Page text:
##
table of contents

strtod(3) | Library Functions Manual | strtod(3) |

# NAME¶

strtod, strtof, strtold - convert ASCII string to floating-point number

# LIBRARY¶

Standard C library (*libc*, *-lc*)

# SYNOPSIS¶

#include <stdlib.h>

double strtod(const char *restrictnptr, char **restrictendptr);float strtof(const char *restrictnptr, char **restrictendptr);long double strtold(const char *restrictnptr, char **restrictendptr);

**strtof**(), **strtold**():

_ISOC99_SOURCE || _POSIX_C_SOURCE >= 200112L

# DESCRIPTION¶

The **strtod**(), **strtof**(), and **strtold**()
functions convert the initial portion of the string pointed to by
*nptr* to *double*, *float*, and *long double*
representation, respectively.

The expected form of the (initial portion of the) string is optional leading white space as recognized by isspace(3), an optional plus ('+') or minus sign ('-') and then either (i) a decimal number, or (ii) a hexadecimal number, or (iii) an infinity, or (iv) a NAN (not-a-number).

A *decimal number* consists of a nonempty sequence of decimal
digits possibly containing a radix character (decimal point,
locale-dependent, usually '.'), optionally followed by a decimal exponent. A
decimal exponent consists of an 'E' or 'e', followed by an optional plus or
minus sign, followed by a nonempty sequence of decimal digits, and indicates
multiplication by a power of 10.

A *hexadecimal number* consists of a "0x" or
"0X" followed by a nonempty sequence of hexadecimal digits
possibly containing a radix character, optionally followed by a binary
exponent. A binary exponent consists of a 'P' or 'p', followed by an
optional plus or minus sign, followed by a nonempty sequence of decimal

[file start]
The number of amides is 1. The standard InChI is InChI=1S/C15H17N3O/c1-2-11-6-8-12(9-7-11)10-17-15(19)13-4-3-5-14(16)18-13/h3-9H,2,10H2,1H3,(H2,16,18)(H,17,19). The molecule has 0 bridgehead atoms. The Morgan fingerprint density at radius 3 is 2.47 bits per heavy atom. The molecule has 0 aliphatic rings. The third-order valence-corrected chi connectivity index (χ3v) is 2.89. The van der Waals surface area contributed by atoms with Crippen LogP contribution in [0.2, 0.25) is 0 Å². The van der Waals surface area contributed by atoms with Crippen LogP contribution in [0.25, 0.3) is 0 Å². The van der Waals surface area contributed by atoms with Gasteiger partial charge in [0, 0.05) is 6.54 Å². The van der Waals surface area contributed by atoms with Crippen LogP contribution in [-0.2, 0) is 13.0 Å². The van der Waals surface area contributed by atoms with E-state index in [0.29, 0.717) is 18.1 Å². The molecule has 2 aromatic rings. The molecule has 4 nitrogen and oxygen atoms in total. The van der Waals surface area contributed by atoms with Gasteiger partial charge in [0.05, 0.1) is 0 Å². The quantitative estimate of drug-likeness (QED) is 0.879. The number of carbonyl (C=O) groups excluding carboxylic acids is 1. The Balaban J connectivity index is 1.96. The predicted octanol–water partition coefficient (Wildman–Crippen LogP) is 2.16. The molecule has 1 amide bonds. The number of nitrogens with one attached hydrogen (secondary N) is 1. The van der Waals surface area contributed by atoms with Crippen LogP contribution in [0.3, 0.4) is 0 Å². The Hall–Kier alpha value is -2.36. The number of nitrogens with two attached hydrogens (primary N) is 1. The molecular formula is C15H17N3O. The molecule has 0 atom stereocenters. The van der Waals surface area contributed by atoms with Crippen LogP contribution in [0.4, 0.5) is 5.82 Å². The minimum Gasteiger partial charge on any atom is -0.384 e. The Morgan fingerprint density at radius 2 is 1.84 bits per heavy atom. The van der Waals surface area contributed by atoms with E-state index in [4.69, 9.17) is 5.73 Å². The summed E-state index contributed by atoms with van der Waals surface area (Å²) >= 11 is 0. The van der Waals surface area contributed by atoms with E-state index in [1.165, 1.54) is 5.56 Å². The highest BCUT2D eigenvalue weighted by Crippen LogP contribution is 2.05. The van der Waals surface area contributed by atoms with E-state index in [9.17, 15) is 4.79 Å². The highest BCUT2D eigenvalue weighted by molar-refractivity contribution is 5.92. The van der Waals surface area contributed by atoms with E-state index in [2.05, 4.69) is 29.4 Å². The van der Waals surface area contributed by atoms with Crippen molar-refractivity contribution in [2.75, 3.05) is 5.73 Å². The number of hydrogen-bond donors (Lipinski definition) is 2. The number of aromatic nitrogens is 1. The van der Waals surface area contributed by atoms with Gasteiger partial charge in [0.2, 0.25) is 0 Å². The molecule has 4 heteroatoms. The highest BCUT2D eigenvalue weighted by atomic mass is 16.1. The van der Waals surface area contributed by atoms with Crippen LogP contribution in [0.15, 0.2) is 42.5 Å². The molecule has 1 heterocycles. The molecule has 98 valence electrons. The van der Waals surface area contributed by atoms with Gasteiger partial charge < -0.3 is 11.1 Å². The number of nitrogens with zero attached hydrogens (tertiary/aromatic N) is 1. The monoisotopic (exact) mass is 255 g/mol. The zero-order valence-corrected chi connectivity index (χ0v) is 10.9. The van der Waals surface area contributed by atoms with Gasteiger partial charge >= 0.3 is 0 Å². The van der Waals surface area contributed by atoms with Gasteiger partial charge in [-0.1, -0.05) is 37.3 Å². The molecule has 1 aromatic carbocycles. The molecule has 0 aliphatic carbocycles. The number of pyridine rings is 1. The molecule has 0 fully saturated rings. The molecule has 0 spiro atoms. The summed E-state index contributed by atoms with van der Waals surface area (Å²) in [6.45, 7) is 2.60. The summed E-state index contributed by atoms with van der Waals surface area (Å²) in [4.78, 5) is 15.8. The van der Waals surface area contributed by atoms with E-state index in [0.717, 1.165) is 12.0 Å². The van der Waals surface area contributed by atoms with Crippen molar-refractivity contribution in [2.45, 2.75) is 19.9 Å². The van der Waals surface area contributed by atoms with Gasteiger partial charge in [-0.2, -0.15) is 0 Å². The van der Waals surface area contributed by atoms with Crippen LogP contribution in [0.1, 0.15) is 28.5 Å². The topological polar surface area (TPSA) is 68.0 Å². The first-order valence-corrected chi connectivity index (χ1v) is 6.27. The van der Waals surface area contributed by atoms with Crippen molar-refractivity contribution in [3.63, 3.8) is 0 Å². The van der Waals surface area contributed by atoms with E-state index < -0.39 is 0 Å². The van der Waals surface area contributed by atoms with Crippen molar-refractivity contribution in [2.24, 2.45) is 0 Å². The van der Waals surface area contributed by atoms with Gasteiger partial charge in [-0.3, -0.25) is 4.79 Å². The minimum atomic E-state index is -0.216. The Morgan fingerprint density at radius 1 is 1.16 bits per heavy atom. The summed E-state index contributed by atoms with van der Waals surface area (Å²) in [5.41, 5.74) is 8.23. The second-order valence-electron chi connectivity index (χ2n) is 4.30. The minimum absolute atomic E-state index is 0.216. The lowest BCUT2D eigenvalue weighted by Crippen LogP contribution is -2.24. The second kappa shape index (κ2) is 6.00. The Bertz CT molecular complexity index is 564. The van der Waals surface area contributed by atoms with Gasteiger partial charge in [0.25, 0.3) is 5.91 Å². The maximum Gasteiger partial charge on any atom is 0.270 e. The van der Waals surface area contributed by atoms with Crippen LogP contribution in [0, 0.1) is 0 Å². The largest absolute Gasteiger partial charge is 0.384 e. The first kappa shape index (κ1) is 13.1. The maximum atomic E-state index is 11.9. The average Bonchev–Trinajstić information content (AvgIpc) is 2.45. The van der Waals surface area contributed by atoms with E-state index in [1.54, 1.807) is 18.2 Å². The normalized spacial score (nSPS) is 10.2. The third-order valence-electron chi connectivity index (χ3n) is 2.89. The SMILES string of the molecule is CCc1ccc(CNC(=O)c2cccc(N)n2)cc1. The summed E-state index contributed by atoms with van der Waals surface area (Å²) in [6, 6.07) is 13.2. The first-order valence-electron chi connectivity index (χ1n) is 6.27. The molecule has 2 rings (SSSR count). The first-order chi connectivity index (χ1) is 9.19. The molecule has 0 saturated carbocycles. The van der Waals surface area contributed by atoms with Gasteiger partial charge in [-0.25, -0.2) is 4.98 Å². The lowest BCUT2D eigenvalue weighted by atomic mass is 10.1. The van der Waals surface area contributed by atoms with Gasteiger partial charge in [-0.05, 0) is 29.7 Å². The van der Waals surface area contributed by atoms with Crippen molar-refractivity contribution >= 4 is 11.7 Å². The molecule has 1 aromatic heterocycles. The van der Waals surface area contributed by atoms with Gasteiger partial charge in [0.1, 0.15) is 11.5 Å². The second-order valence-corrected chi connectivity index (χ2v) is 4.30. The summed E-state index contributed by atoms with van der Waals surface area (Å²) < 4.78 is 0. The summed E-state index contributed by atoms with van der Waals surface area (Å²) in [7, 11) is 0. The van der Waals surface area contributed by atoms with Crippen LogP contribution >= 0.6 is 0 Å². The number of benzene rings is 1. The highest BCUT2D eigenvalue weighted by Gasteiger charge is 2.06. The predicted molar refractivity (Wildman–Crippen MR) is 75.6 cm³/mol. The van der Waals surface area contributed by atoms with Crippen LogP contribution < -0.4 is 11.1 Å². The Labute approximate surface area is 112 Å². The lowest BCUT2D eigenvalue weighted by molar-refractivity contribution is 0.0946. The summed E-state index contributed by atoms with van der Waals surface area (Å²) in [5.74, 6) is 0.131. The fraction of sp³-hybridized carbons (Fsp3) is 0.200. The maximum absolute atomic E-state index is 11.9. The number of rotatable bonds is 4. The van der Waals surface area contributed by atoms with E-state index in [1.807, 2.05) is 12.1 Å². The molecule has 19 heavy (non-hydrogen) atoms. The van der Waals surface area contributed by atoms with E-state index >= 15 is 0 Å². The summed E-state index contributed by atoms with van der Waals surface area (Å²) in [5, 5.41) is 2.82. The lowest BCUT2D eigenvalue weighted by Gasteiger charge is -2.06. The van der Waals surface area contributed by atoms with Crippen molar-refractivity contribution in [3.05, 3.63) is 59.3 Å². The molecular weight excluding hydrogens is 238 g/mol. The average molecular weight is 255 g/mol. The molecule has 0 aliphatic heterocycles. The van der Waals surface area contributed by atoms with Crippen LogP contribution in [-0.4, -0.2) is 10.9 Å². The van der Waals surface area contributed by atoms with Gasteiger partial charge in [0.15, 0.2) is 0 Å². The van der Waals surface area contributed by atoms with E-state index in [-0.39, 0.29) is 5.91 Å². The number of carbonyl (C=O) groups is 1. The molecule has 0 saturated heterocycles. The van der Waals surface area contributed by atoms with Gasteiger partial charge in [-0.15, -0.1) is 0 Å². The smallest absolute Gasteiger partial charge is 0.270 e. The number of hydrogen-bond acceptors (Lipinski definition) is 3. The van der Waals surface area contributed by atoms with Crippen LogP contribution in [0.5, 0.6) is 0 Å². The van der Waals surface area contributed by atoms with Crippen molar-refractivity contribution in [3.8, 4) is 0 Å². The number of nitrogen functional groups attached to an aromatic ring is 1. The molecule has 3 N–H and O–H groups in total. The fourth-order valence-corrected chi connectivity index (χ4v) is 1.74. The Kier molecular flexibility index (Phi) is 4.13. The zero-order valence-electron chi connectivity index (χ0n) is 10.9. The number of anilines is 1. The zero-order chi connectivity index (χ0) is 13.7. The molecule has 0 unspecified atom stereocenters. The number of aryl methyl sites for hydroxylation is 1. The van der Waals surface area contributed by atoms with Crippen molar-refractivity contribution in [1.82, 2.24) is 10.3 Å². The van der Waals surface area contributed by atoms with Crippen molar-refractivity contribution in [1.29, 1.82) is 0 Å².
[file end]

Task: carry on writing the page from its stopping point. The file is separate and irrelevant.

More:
digits, and indicates multiplication by a power of 2. At least one of radix
character and binary exponent must be present.

An *infinity* is either "INF" or
"INFINITY", disregarding case.

A *NAN* is "NAN" (disregarding case) optionally
followed by a string, *(n-char-sequence)*, where *n-char-sequence*
specifies in an implementation-dependent way the type of NAN (see
NOTES).

# RETURN VALUE¶

These functions return the converted value, if any.

If *endptr* is not NULL, a pointer to the character after the
last character used in the conversion is stored in the location referenced
by *endptr*.

If no conversion is performed, zero is returned and (unless
*endptr* is null) the value of *nptr* is stored in the location
referenced by *endptr*.

If the correct value would cause overflow, plus or minus
**HUGE_VAL**, **HUGE_VALF**, or **HUGE_VALL** is returned
(according to the return type and sign of the value), and **ERANGE** is
stored in *errno*.

If the correct value would cause underflow, a value with magnitude
no larger than **DBL_MIN**, **FLT_MIN**, or **LDBL_MIN** is
returned and **ERANGE** is stored in *errno*.

# ERRORS¶

**ERANGE**- Overflow or underflow occurred.

# ATTRIBUTES¶

For an explanation of the terms used in this section, see attributes(7).

Interface |
Attribute |
Value |

strtod (), strtof (), strtold () | Thread safety | MT-Safe locale |

# VERSIONS¶

In the glibc implementation, the *n-char-sequence* that
optionally follows "NAN" is interpreted as an integer number (with
an optional '0' or '0x' prefix to select base 8 or 16) that is to be placed
in the mantissa component of the returned value.

# STANDARDS¶

C11, POSIX.1-2008.

# HISTORY¶

# NOTES¶

Since 0 can legitimately be returned on both success and failure,
the calling program should set *errno* to 0 before the call, and then
determine if an error occurred by checking whether *errno* has a
nonzero value after the call.

# EXAMPLES¶

See the example on the strtol(3) manual page; the use of the functions described in this manual page is similar.

# SEE ALSO¶

atof(3), atoi(3), atol(3), nan(3), nanf(3), nanl(3), strfromd(3), strtol(3), strtoul(3)

2024-05-02 | Linux man-pages (unreleased) |